About a month ago Ms Jane and I popped by her mother’s house after we both finished work. Joy (her mother’s name) had called and said that her partner, Andrew, had something that he wanted to give me that would need a bit of explaining.
Andrew had previously worked for a little company called ‘IBM’. You may have heard of it. He was a call-out serviceman.
It was during this period of Andrew’s working life that he and Joy first met and forged a friendship that has lasted several decades. In the most recent couple of years they have grown quite close to each other, and now have a strong relationship.
We arrived a Joy’s place at about the time that most civil people would have been doing the dishes after dinner. My work clothes smelled of hospital, and I’m sure my face looked like it had been sprayed with Domestos. I was tired.
Joy was just settling in for the evening in her slippers and comfortable clothes, but Andrew had only recently gotten home from work himself and was quite bright and chirpy. Actually, he seemed quite excited.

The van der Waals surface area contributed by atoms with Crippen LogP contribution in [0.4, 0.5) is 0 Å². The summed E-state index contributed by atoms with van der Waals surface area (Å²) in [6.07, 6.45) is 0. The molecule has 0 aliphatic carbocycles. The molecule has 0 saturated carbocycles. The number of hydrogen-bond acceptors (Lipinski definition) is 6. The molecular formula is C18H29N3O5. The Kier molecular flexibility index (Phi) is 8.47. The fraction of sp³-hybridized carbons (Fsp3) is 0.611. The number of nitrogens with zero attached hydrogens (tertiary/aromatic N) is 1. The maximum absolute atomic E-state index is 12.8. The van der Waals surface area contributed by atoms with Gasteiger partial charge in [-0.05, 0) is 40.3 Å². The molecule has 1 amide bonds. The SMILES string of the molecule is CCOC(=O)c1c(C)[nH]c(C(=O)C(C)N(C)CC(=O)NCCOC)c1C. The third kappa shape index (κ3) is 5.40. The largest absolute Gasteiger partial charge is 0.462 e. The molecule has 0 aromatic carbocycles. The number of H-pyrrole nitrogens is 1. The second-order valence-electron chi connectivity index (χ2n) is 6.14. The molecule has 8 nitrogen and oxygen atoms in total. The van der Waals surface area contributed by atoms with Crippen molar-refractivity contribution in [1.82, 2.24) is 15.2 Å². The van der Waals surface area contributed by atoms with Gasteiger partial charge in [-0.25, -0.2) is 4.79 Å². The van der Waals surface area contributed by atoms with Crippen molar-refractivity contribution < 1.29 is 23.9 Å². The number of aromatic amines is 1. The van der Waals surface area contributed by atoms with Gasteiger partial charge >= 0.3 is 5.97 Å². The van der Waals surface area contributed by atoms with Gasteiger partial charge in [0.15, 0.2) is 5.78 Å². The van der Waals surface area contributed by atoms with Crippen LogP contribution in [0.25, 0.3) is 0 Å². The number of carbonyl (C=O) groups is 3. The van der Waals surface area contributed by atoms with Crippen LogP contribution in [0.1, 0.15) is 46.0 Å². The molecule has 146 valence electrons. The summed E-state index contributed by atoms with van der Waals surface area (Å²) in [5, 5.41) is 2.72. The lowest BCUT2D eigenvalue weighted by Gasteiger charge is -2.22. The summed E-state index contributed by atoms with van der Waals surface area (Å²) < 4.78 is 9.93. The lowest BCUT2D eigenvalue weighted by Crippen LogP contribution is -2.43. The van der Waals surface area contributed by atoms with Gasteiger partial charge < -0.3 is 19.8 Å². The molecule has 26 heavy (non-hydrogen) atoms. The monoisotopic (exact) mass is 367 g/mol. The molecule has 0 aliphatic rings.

We talked a little about the kind of day we’d all had, and then Andrew disappeard out the back door of the house, and downstairs to a cupboard under the house. He returned with a dusty old box that had originally carried canned fruit sometime in the 80’s, but now hosted a collection of much more interest.
When Andrew began working at IBM, their biggest product was the Selectric II/III typewriters. They also were in the process of rolling out their wheelwriters, and variable type wheelwriters. While I sat there, both Andrew and Joy fondly spoke about these variable type machines, and the typewriters of their era. Andrew himself had a few interesting stories to tell of his days of servicing these machines.
Inside of the box were parts and tools from when IBM’s typewriters were king. There were ribbons (likely dried out now) tools, cleaning swabs, parts and even a parts guide. And to my amazement, these weren’t just parts stripped from a broken down machine. These were new and unused parts.
Not ‘just’ any parts. But this collection of components covered some quite crucial pieces – including complete shaft assemblies for several different types of machines, and more importantly – a complete IBM ‘Through-kit’; a kit that contained commonly replaced parts, that you would just automatically use to refurbish a machine.
Because these parts are unworn, they present the possibility of being able to take far more accurate measurements that could produce better end products. It will take a lot of hard work though.